The Average Cost of an Uncontested Divorce

By Jennifer Kiesewetter, J.D.

The Average Cost of an Uncontested Divorce

By Jennifer Kiesewetter, J.D.

Getting divorced is not only an emotional experience, but also costly, especially if you're not prepared and you don't explore your options. If both you and your spouse agree on the divorce, the distribution of your property, and the care for your children, including custody, visitation, and child support, then you can file for an uncontested divorce. An uncontested divorce is simpler and more cost-effective than a contested divorce, when the parties don't agree on one or more issues.

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If you're deciding on a divorce, you should understand the divorce process, what options you have, the length of time for the legal proceedings to conclude, and the cost.

Without an Attorney

To file for an uncontested divorce on your own, you have some options. First, you and your spouse can submit the required paperwork with your local family court. The court will then provide you with the forms you'll need, such as a petition for divorce and a parenting plan, which outlines the care for your children. After you file your documents and wait for the required period mandated by your state laws, you'll appear in front of the judge to finalize your divorce. Make sure you understand the laws of your state when completing your forms for divorce, such as alimony, child support and property distribution.

You also have the option to file for an uncontested divorce using an online service. Generally, these services will walk you through the process of completing and filing the necessary documents for divorce required by your state. Check your state laws to confirm that filing for a divorce online is permissible.

Filing for an uncontested divorce yourself, without the aid of an attorney, is the cheapest route. You'll have approximately a $300 fee to file your documents with the court, whether you file yourself or with the help of an online service. If you use an online service to help you, costs can range from $150 to $1,500 depending on the service itself and your specific situation, in addition to the filing fee.

With an Attorney

If you opt to have an attorney help you, an attorney will advocate for you and your wishes throughout the divorce process. Hiring an attorney may be beneficial if you have a complicated divorce, or if you and your spouse disagree on specific issues.

An attorney can only represent one spouse; you cannot share an attorney with your soon-to-be ex. Your attorney will help you negotiate aspects of your divorce, such as the division of property, the custody of your children, and the settlements of any debts. Once your attorney files all necessary documents and the court date is set, the attorney will accompany you to court and present your case to the judge for final determination.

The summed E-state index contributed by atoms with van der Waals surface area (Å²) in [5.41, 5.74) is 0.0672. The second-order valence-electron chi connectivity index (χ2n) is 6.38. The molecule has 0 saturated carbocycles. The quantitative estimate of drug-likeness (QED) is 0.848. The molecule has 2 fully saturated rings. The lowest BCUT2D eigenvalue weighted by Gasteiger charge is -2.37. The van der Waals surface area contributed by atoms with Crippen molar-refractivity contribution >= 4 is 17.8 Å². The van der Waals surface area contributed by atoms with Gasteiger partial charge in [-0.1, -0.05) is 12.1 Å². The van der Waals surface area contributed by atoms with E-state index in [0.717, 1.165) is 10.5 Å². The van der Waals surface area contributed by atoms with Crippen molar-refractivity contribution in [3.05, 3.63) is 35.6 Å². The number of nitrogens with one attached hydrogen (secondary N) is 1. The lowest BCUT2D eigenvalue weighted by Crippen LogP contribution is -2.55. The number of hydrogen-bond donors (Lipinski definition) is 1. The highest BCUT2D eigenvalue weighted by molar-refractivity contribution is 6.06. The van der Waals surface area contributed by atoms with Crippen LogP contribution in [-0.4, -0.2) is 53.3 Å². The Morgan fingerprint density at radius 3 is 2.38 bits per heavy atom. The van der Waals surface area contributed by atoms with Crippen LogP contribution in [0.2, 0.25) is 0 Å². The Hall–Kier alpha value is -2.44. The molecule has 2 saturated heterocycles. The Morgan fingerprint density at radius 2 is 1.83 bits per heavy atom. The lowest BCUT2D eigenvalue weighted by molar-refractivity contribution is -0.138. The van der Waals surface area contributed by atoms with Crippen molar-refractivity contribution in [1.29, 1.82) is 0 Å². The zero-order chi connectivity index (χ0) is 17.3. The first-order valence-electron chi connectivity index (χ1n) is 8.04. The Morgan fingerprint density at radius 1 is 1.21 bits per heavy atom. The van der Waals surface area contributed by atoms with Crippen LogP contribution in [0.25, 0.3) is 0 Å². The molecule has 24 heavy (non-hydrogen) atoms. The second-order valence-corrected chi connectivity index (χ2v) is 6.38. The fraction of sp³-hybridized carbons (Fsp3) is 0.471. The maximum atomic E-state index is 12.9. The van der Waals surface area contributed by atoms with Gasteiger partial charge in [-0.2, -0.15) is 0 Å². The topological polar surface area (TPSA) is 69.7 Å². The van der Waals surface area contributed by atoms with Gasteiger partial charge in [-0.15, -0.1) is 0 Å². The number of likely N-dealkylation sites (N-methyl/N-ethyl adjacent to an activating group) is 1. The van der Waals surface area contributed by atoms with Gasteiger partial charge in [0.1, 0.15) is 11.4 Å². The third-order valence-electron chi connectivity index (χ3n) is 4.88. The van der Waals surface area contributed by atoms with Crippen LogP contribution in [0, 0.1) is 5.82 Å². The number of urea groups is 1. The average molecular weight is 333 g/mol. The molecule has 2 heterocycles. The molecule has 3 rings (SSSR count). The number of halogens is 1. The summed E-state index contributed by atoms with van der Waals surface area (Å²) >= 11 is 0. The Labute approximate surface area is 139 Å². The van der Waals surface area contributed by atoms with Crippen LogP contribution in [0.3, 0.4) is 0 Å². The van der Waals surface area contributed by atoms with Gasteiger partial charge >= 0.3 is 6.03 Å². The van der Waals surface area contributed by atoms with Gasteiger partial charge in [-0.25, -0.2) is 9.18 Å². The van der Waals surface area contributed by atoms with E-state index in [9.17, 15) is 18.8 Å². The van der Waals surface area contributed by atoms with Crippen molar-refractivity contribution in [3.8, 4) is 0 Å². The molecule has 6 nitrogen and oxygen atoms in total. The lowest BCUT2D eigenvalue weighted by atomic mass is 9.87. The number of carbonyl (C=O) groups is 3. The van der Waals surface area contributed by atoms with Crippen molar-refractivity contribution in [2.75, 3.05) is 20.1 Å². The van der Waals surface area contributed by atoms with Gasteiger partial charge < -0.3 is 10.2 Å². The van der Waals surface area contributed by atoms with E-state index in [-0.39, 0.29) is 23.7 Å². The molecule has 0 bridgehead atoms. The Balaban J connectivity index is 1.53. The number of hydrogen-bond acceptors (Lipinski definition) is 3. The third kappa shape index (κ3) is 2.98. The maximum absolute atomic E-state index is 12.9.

If you choose to hire an attorney for an uncontested divorce, the cost will be less than a contested divorce. However, the more complex your case is, or if you do have a contested case, then your attorney fees will increase.

Typically, you'll need to pay your divorce attorney a retainer, or a down payment, of $2,500 - $5,000. Your attorney will charge you against this retainer until the money runs out. After that, you may have to put down an additional retainer, or your attorney may bill you by the hour. Average hourly attorney fees are anywhere from $150 to $400 per hour.

Through the Collaboration Process

A third option that has become popular over the past few years is collaborative divorce. This type of divorce is a hybrid between hiring an attorney and mediation, which is when both spouses work together to find a solution to their issues.

In a collaborative divorce, each party has an attorney familiar with this process. Each party agrees to resolve their issues cooperatively. If the parties can't agree on specific issues, then they can go to court to resolve any outstanding issues. The cost range for a collaborative divorce can start around $10,000, depending on the complexity of your case.

You have several ways to get a divorce, and the costs vary. Be sure to check with your state law to understand what options are available to you. If you believe you and your spouse can come to agreements on crucial matters, then an uncontested divorce may be the best solution all around.

This portion of the site is for informational purposes only. The content is not legal advice. The statements and opinions are the expression of author, not LegalZoom, and have not been evaluated by LegalZoom for accuracy, completeness, or changes in the law.

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